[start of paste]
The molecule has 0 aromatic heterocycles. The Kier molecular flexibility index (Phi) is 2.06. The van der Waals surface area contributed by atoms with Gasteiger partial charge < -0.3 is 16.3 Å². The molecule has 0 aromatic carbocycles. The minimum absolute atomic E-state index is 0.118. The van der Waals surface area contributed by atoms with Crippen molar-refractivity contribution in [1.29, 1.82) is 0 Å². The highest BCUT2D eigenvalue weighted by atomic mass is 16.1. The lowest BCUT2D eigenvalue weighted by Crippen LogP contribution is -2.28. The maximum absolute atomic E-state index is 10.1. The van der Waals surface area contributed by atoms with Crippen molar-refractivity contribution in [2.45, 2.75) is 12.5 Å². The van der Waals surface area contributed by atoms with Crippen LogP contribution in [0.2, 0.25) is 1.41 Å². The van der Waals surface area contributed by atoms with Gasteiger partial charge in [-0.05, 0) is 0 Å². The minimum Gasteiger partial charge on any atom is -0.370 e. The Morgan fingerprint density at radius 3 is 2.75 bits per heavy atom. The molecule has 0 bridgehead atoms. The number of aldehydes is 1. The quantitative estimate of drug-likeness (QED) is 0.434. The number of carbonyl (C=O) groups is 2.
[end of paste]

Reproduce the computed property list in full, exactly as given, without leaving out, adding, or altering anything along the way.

The molecule has 0 aromatic heterocycles. The Kier molecular flexibility index (Phi) is 2.06. The van der Waals surface area contributed by atoms with Gasteiger partial charge < -0.3 is 16.3 Å². The molecule has 0 aromatic carbocycles. The minimum absolute atomic E-state index is 0.118. The van der Waals surface area contributed by atoms with Crippen molar-refractivity contribution in [1.29, 1.82) is 0 Å². The highest BCUT2D eigenvalue weighted by atomic mass is 16.1. The lowest BCUT2D eigenvalue weighted by Crippen LogP contribution is -2.28. The maximum absolute atomic E-state index is 10.1. The van der Waals surface area contributed by atoms with Crippen molar-refractivity contribution in [2.45, 2.75) is 12.5 Å². The van der Waals surface area contributed by atoms with Crippen LogP contribution in [0.2, 0.25) is 1.41 Å². The van der Waals surface area contributed by atoms with Gasteiger partial charge in [-0.05, 0) is 0 Å². The minimum Gasteiger partial charge on any atom is -0.370 e. The Morgan fingerprint density at radius 3 is 2.75 bits per heavy atom. The molecule has 0 bridgehead atoms. The number of aldehydes is 1. The quantitative estimate of drug-likeness (QED) is 0.434. The number of carbonyl (C=O) groups is 2.